Itaú BBA - Confidence indicators decline sharply in Brazil, amid impacts of Covid-19

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Confidence indicators decline sharply in Brazil, amid impacts of Covid-19

Abril 15, 2020

The aggregate business confidence index fell 27.6 p.p. to 53.7, the lowest level since the beginning of the series

Talk of the Day 


FGV has anticipated preliminary results for its business and consumer confidence indexes in April, with the survey being conducted between April 1st and 13th (the original publication calendar remains as scheduled, with the final confidence releases by the end of the month). Unsurprisingly, the report shows sharp drops in confidence in the month. The strongest declines were in industrial and services business confidence (-39.0 p.p. and -34.9 p.p., respectively). In the construction sector, business confidence declined 29.1 p.p., whereas in the retail sector confidence fell 26.8 p.p. Consumer confidence dropped 22.1 p.p.

The aggregate business confidence index fell 27.6 p.p. to 53.7, the lowest level since the beginning of the series. This indicator, highly correlated with CAGED formal job creation, indicates a decline of around 250k formal jobs (seasonally-adjusted) in April. Importantly, the government has announced that CAGED numbers will not be released soon, which increases the importance of the PNAD Contínua household survey as a measure of labor market data.

We expect GDP to decline sharply in 1Q20 and 2Q20 – by 2.1% and 6.5% (not annualized), respectively – and to start a recovery process in Q3. We forecast GDP growth at -2.5% this year and +4.7% next year, boosted by base effects.

Coronavirus update: the latest official information from the Ministry of Health is that Brazil has 25,262 confirmed cases (up by 1832, vs. 1261 yesterday), with 1532 confirmed deaths (up by 204, vs 105 yesterday).

Day Ahead: Local news indicate that the Senate may vote the so called “War-budget” constitutional amendment today. The bill creates a separate budget, with the purpose of expediting fiscal relief measures to companies and workers during the pandemic, while also helping to prevent that emergency expenditure measures undertaken this year do not perpetuate over time. Additionally, the bill gives more instruments for the Central Bank to act in the crisis, such as the authorization to buy and sell government and corporate debt securities (limited to the state of public calamity period)


The central bank of Colombia reinforced liquidity measures and extended quantitative easing. Aiming to address tightening financial conditions due to the coronavirus outbreak, the central bank announced new measures to provide liquidity in pesos. In an extraordinary meeting, the board cut the legal banking reserve requirement ratio for checking and saving accounts to 8% (11% previously) and for short term deposits to 3.5% (from 4.5%). According to the press release, the measure is expected to ease COP 9 trillion (0.9% of GDP) into the economy, starting next Wednesday (April 22). Moreover, the board authorized additional intervention in the public debt market with TES purchases of up to COP 2 trillion during April (0.2% of GDP) in the secondary market. The announcement follows the recent 50 bps interest rate cut to 3.75% and liquidity measures announced over recent weeks. We see an additional rate cut this month to 3.25% as inflation expectations moderate on the back of an anticipated widening of the negative output gap as the Colombian economy encounters significant shocks.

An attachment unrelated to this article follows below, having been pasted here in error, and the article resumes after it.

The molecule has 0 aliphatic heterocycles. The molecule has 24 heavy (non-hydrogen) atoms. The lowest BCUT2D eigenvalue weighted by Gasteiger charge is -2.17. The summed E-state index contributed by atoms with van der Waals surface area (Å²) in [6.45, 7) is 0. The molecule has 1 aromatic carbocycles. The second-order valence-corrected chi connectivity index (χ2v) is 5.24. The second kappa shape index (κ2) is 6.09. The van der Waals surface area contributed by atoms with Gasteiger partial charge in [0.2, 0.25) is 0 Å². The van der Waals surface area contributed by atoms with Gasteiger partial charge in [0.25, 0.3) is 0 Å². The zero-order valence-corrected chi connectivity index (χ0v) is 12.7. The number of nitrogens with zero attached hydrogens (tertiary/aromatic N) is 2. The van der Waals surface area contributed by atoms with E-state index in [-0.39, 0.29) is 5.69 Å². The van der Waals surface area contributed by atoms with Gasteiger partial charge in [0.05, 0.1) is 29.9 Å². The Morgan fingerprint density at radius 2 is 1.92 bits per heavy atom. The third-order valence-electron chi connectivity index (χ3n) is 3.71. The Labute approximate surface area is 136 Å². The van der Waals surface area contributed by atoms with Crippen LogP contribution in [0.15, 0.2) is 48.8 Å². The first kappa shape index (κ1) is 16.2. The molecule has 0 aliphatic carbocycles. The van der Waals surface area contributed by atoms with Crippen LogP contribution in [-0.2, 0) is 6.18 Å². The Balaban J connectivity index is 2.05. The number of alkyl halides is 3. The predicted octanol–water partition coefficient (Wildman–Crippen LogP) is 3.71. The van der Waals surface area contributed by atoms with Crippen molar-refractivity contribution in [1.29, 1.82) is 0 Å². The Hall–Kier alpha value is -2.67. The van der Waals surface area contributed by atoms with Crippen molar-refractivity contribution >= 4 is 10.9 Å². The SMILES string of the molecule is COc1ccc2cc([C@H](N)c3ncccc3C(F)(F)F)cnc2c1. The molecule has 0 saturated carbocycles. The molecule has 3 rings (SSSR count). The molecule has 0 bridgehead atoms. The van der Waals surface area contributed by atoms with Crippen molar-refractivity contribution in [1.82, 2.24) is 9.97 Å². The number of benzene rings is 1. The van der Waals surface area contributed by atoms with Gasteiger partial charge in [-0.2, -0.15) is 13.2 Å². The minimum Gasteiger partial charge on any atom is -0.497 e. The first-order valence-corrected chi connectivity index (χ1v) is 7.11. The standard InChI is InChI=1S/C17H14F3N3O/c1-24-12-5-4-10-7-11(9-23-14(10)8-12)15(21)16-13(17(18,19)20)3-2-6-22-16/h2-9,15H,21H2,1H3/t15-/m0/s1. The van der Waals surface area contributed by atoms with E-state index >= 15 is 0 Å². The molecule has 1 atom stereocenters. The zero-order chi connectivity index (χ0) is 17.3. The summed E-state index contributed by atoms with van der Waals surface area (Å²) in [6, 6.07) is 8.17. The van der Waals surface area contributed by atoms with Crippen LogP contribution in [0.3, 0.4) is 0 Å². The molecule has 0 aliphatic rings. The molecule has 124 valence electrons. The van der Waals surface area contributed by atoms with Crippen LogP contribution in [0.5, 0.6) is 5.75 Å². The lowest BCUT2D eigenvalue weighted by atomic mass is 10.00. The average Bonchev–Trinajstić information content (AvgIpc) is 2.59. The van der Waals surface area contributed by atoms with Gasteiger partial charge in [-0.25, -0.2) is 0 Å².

Day Ahead: Activity indicators for the month of February will be released at 12:00 PM (SP time). Activity indicators for January retained similar dynamics to recent months, with robust consumption leading growth, while manufacturing surprised to the upside. Retail sales grew 7.5% yoy in January (7.1% in December), while manufacturing increased 3.7% yoy (3.2% in December). Low inflation, robust credit growth and persistent immigration flows have supported retail activity, despite low confidence, while recovering manufacturing is responding to solid domestic demand. For February, still before the economic shutdown, we expect retail sales to increase 7.2%, while manufacturing is set to grow 3.0%.


Day Ahead: The INDEC (the official statistical agency) will publish the National CPI for March at 4:00 PM (SP time). Elypsis consulting estimated a 2.3% month-over-month increase for consumer prices. If this estimate is correct, annual inflation will decelerate to 46.8%, from 50.3% in February.


Day Ahead: The statistics institute (INEI) will release February’s GDP proxy. We estimate the GDP proxy grew 3.3% YoY, from 3.0% in January. For the natural resource sectors, we expect a recovery in fishing output, reflected also in primary manufacturing, while mining output slowed down. On the non-natural resources side, we expect construction output improved (consistent with a recovery in public capital expenditure execution), while services sector moderated its growth pace.

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